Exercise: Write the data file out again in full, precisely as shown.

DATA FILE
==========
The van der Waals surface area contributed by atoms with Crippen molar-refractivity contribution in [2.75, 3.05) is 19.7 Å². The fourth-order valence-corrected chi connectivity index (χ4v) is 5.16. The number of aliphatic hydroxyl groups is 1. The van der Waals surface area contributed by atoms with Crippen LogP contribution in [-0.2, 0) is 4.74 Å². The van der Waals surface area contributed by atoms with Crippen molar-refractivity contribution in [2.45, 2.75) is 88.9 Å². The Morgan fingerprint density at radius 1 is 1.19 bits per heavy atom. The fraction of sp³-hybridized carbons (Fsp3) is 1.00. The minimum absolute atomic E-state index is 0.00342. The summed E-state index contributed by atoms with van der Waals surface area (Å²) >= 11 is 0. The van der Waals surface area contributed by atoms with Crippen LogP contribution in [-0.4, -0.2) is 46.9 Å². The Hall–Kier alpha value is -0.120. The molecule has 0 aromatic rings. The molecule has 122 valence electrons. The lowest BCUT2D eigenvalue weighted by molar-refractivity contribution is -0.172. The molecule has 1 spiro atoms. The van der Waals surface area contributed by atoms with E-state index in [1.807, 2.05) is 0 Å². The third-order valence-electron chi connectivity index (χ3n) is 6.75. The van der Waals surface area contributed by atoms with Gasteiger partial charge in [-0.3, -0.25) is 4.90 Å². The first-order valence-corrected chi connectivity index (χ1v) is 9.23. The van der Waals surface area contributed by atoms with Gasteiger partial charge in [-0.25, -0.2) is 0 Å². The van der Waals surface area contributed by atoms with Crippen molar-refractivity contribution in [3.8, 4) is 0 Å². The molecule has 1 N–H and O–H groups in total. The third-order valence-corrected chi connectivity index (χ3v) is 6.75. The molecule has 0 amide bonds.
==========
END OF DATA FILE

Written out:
The van der Waals surface area contributed by atoms with Crippen molar-refractivity contribution in [2.75, 3.05) is 19.7 Å². The fourth-order valence-corrected chi connectivity index (χ4v) is 5.16. The number of aliphatic hydroxyl groups is 1. The van der Waals surface area contributed by atoms with Crippen LogP contribution in [-0.2, 0) is 4.74 Å². The van der Waals surface area contributed by atoms with Crippen molar-refractivity contribution in [2.45, 2.75) is 88.9 Å². The Morgan fingerprint density at radius 1 is 1.19 bits per heavy atom. The fraction of sp³-hybridized carbons (Fsp3) is 1.00. The minimum absolute atomic E-state index is 0.00342. The summed E-state index contributed by atoms with van der Waals surface area (Å²) >= 11 is 0. The van der Waals surface area contributed by atoms with Crippen LogP contribution in [-0.4, -0.2) is 46.9 Å². The Hall–Kier alpha value is -0.120. The molecule has 0 aromatic rings. The molecule has 122 valence electrons. The lowest BCUT2D eigenvalue weighted by molar-refractivity contribution is -0.172. The molecule has 1 spiro atoms. The van der Waals surface area contributed by atoms with E-state index in [1.807, 2.05) is 0 Å². The third-order valence-electron chi connectivity index (χ3n) is 6.75. The van der Waals surface area contributed by atoms with Gasteiger partial charge in [-0.3, -0.25) is 4.90 Å². The first-order valence-corrected chi connectivity index (χ1v) is 9.23. The van der Waals surface area contributed by atoms with Gasteiger partial charge in [-0.25, -0.2) is 0 Å². The van der Waals surface area contributed by atoms with Crippen molar-refractivity contribution in [3.8, 4) is 0 Å². The molecule has 1 N–H and O–H groups in total. The third-order valence-corrected chi connectivity index (χ3v) is 6.75. The molecule has 0 amide bonds.